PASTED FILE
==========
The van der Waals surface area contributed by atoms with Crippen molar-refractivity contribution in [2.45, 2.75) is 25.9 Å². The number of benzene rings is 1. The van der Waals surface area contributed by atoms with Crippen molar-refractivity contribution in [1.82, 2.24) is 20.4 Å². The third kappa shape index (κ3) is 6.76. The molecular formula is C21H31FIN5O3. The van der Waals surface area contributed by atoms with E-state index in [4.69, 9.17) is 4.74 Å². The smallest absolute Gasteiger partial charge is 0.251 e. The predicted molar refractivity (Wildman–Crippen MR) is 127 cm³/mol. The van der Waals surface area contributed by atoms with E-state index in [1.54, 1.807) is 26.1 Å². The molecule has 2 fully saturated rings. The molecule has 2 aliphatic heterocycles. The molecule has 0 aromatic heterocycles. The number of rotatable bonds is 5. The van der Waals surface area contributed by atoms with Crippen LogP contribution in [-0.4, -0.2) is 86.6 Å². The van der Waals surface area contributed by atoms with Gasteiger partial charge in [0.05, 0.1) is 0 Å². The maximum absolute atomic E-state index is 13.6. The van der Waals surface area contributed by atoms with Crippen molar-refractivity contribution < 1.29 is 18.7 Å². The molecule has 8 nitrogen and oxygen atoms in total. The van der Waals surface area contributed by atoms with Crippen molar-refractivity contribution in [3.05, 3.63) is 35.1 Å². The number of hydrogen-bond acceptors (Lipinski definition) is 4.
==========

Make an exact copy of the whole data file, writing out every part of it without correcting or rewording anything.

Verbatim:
The van der Waals surface area contributed by atoms with Crippen molar-refractivity contribution in [2.45, 2.75) is 25.9 Å². The number of benzene rings is 1. The van der Waals surface area contributed by atoms with Crippen molar-refractivity contribution in [1.82, 2.24) is 20.4 Å². The third kappa shape index (κ3) is 6.76. The molecular formula is C21H31FIN5O3. The van der Waals surface area contributed by atoms with E-state index in [4.69, 9.17) is 4.74 Å². The smallest absolute Gasteiger partial charge is 0.251 e. The predicted molar refractivity (Wildman–Crippen MR) is 127 cm³/mol. The van der Waals surface area contributed by atoms with E-state index in [1.54, 1.807) is 26.1 Å². The molecule has 2 fully saturated rings. The molecule has 2 aliphatic heterocycles. The molecule has 0 aromatic heterocycles. The number of rotatable bonds is 5. The van der Waals surface area contributed by atoms with Crippen LogP contribution in [-0.4, -0.2) is 86.6 Å². The van der Waals surface area contributed by atoms with Gasteiger partial charge in [0.05, 0.1) is 0 Å². The maximum absolute atomic E-state index is 13.6. The van der Waals surface area contributed by atoms with Crippen molar-refractivity contribution < 1.29 is 18.7 Å². The molecule has 8 nitrogen and oxygen atoms in total. The van der Waals surface area contributed by atoms with Crippen molar-refractivity contribution in [3.05, 3.63) is 35.1 Å². The number of hydrogen-bond acceptors (Lipinski definition) is 4.